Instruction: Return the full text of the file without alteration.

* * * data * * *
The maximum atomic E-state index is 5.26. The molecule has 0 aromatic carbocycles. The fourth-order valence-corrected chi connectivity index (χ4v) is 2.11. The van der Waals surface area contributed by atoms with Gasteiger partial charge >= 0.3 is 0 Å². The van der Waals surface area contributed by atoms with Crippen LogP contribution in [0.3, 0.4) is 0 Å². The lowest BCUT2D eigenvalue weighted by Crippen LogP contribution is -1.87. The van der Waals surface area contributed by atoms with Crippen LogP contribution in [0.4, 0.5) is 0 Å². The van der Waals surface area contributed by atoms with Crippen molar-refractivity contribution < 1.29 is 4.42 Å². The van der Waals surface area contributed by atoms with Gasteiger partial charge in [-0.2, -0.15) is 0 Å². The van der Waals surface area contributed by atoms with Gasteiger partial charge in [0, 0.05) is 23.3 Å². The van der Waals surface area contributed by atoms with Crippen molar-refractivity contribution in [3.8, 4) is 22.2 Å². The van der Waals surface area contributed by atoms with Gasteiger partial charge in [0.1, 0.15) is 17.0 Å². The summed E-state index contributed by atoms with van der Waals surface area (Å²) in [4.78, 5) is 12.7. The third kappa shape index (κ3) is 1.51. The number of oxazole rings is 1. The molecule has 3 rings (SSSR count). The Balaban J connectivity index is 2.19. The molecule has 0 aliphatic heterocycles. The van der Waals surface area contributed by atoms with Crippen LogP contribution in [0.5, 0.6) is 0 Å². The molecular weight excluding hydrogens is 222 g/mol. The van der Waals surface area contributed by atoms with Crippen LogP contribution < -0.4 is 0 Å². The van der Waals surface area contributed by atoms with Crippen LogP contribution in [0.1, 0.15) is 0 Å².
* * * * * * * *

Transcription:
The maximum atomic E-state index is 5.26. The molecule has 0 aromatic carbocycles. The fourth-order valence-corrected chi connectivity index (χ4v) is 2.11. The van der Waals surface area contributed by atoms with Gasteiger partial charge >= 0.3 is 0 Å². The van der Waals surface area contributed by atoms with Crippen LogP contribution in [0.3, 0.4) is 0 Å². The lowest BCUT2D eigenvalue weighted by Crippen LogP contribution is -1.87. The van der Waals surface area contributed by atoms with Crippen LogP contribution in [0.4, 0.5) is 0 Å². The van der Waals surface area contributed by atoms with Crippen molar-refractivity contribution < 1.29 is 4.42 Å². The van der Waals surface area contributed by atoms with Gasteiger partial charge in [-0.2, -0.15) is 0 Å². The van der Waals surface area contributed by atoms with Gasteiger partial charge in [0, 0.05) is 23.3 Å². The van der Waals surface area contributed by atoms with Crippen molar-refractivity contribution in [3.8, 4) is 22.2 Å². The van der Waals surface area contributed by atoms with Gasteiger partial charge in [0.1, 0.15) is 17.0 Å². The summed E-state index contributed by atoms with van der Waals surface area (Å²) in [4.78, 5) is 12.7. The third kappa shape index (κ3) is 1.51. The number of oxazole rings is 1. The molecule has 3 rings (SSSR count). The Balaban J connectivity index is 2.19. The molecule has 0 aliphatic heterocycles. The van der Waals surface area contributed by atoms with Crippen LogP contribution in [0.5, 0.6) is 0 Å². The molecular weight excluding hydrogens is 222 g/mol. The van der Waals surface area contributed by atoms with Crippen LogP contribution < -0.4 is 0 Å². The van der Waals surface area contributed by atoms with Crippen LogP contribution in [0.1, 0.15) is 0 Å².